by Anna Campbell
In September on Second Helping when I was talking about the marvelous SOULLESS by Gail Carriger, I mentioned how Alexia Tarabotti and Lord Maccon reminded me of Amelia Peabody and Radcliffe Emerson from CROCODILE ON THE SANDBANK by Elizabeth Peters. You can find the SOULLESS review here: http://www.theromancedish.com/2011/09/soulless-has-soul.html I thought it might be fun to visit the dangerous, dramatic, romantic Egypt of Amelia and Emerson today.
Although CROCODILE ON THE SANDBANK is billed as an Amelia Peabody mystery, I'd firmly put this book in the romance camp. There is much mayhem and derring do but the main thrust of the story is the funny, awkward, touching relationship that develops between two clever, prickly, self-willed people who long ago decided romantic love will never be part of their lives.
Here's the opening:
When I first set eyes on Evelyn Barton-Forbes she was walking the streets of Rome--
(I am informed, by the self-appointed Critic who reads over my shoulder as I write, that I have already committed an error. If those seemingly simple Enlgish words do indeed imply that which I am told they imply to the vulgar, I must in justice to Evelyn find other phrasing.)
In justice to myself, however, I must insist that Evelyn was doing precisely what I have said she was doing, but with no ulterior purpose in mind. Indeed, the poor girl had no purpose and no means of carrying it ouf it she had. Our meeting was fortuitous, but fortunate. I had, as I have always had, purpose enough for two.
You immediately know that you're reading a book written in the high Victorian style (Reader, I married him!). You can also tell that you're in for a lot of fun - and that's true as well. One of the great pleasures of this book is the sly humor.
Purpose enough for two describes bluestocking spinster Amelia Peabody to a T. She's a lovable monster who inherits a fortune from her vicar father and sets out to see the world on her own terms. She's self-willed, self-confident, pushy, but kind-hearted, generous and often perceptive When she crosses swords with shaggy, cranky archaeologist Radcliffe Emerson who until now has only been interested in women dead for 3,000 years, unexpected sparks fly. It's a joy watching these two clever people maneuver around each other and then find themselves maneuvered into a lifelong passion.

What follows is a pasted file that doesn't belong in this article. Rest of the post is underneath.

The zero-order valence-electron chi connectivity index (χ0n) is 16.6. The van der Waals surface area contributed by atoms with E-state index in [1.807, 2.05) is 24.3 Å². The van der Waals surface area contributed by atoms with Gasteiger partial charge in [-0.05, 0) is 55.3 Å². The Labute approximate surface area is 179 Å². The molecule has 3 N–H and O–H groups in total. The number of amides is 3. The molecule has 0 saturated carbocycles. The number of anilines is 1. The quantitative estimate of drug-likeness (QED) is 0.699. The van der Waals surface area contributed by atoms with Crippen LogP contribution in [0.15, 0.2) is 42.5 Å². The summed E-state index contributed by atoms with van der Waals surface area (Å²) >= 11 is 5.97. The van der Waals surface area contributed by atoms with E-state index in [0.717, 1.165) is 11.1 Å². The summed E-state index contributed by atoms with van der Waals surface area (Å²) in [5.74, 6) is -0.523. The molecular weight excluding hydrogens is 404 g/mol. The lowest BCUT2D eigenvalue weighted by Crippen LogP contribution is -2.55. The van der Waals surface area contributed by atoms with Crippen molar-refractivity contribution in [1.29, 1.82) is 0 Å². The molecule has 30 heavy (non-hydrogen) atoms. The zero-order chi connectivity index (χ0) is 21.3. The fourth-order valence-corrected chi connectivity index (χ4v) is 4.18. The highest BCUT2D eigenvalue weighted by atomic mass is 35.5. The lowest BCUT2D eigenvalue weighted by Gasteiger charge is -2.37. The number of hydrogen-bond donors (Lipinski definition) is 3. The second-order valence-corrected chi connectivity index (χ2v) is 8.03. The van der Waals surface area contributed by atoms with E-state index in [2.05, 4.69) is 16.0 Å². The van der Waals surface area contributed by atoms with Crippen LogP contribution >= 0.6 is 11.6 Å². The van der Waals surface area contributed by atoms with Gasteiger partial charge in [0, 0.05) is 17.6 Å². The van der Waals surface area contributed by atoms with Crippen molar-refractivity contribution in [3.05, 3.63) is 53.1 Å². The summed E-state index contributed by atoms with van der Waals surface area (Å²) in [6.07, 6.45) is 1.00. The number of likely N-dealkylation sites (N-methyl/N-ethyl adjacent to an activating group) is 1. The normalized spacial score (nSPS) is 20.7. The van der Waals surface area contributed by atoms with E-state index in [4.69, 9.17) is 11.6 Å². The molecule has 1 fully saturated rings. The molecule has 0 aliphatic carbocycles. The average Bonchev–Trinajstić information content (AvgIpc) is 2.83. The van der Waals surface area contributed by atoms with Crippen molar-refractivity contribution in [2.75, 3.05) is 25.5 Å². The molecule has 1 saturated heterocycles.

The story is a bit silly but that's part of the fun too. When Amelia rescues ruined and forsaken runaway heiress Evelyn Barton-Forbes from a curious Italian crowd at the Forum in Rome and decides to employ her as a companion on her voyage to Egypt, little does she know the adventures in store. Passion, cads and bounders, danger, cobras, stalking mummies, native superstitions and more await our intrepid heroine before she gets her happy ending.
As befits a story published in 1975, this book falls into the old-fashioned romance category. There's no explicit sex and the passion is mostly constrained behind stiff upper lips. Which makes it surprisingly powerful when it does escape! But the story is clever and witty and packed with incident and as I said, the romance is great fun. Not only that, but Evelyn finds romance too so you get two love stories for the price of one. What more could a budding Egyptologist want?
I've always had a very soft spot for books set in the late 19th century in Egypt. Two of my all-time favorite romances are AS YOU DESIRE by Connie Brockway and MR. IMPOSSIBLE by Loretta Chase. This one forms an honorable third in that glorious list. Seriously, if you want a couple of hours of sheer enjoyment, pick up CROCODILE ON THE SANDBANK.
Do you like playing in exotic climes when you read romances? Do you like intellectual heroes? Who's your favorite feisty heroine? Have you ever been chased by a mummy (the bandaged not the maternal kind)? Did you manage to escape?